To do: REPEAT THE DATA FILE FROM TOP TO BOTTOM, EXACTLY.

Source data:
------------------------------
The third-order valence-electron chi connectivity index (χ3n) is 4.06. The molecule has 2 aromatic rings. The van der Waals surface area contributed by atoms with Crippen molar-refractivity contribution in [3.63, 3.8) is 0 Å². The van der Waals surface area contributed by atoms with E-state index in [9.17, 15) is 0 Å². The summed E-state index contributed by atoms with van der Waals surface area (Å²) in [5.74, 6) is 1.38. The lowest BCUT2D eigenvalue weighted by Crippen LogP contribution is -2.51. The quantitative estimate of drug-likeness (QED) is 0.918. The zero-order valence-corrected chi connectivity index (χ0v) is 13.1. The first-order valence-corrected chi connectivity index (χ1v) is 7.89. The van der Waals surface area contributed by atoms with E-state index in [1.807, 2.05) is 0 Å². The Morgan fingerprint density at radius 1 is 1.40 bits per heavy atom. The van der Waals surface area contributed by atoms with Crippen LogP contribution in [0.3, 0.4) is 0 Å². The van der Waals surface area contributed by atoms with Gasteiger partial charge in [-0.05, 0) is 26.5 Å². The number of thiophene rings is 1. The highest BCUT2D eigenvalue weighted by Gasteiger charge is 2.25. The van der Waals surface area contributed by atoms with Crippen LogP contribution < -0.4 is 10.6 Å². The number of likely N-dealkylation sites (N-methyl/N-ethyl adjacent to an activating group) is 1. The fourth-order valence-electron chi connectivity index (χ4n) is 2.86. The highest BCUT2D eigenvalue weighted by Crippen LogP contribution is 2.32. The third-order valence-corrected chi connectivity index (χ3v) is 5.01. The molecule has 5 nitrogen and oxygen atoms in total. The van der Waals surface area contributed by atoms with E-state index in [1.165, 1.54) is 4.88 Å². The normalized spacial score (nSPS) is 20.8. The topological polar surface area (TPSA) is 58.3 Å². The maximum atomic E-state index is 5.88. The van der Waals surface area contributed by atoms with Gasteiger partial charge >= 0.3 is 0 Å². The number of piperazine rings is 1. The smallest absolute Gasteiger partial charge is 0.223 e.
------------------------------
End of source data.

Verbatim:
The third-order valence-electron chi connectivity index (χ3n) is 4.06. The molecule has 2 aromatic rings. The van der Waals surface area contributed by atoms with Crippen molar-refractivity contribution in [3.63, 3.8) is 0 Å². The van der Waals surface area contributed by atoms with E-state index in [9.17, 15) is 0 Å². The summed E-state index contributed by atoms with van der Waals surface area (Å²) in [5.74, 6) is 1.38. The lowest BCUT2D eigenvalue weighted by Crippen LogP contribution is -2.51. The quantitative estimate of drug-likeness (QED) is 0.918. The zero-order valence-corrected chi connectivity index (χ0v) is 13.1. The first-order valence-corrected chi connectivity index (χ1v) is 7.89. The van der Waals surface area contributed by atoms with E-state index in [1.807, 2.05) is 0 Å². The Morgan fingerprint density at radius 1 is 1.40 bits per heavy atom. The van der Waals surface area contributed by atoms with Crippen LogP contribution in [0.3, 0.4) is 0 Å². The van der Waals surface area contributed by atoms with Gasteiger partial charge in [-0.05, 0) is 26.5 Å². The number of thiophene rings is 1. The highest BCUT2D eigenvalue weighted by Gasteiger charge is 2.25. The van der Waals surface area contributed by atoms with Crippen LogP contribution < -0.4 is 10.6 Å². The number of likely N-dealkylation sites (N-methyl/N-ethyl adjacent to an activating group) is 1. The fourth-order valence-electron chi connectivity index (χ4n) is 2.86. The highest BCUT2D eigenvalue weighted by Crippen LogP contribution is 2.32. The third-order valence-corrected chi connectivity index (χ3v) is 5.01. The molecule has 5 nitrogen and oxygen atoms in total. The van der Waals surface area contributed by atoms with E-state index in [1.165, 1.54) is 4.88 Å². The normalized spacial score (nSPS) is 20.8. The topological polar surface area (TPSA) is 58.3 Å². The maximum atomic E-state index is 5.88. The van der Waals surface area contributed by atoms with Gasteiger partial charge >= 0.3 is 0 Å². The number of piperazine rings is 1. The smallest absolute Gasteiger partial charge is 0.223 e.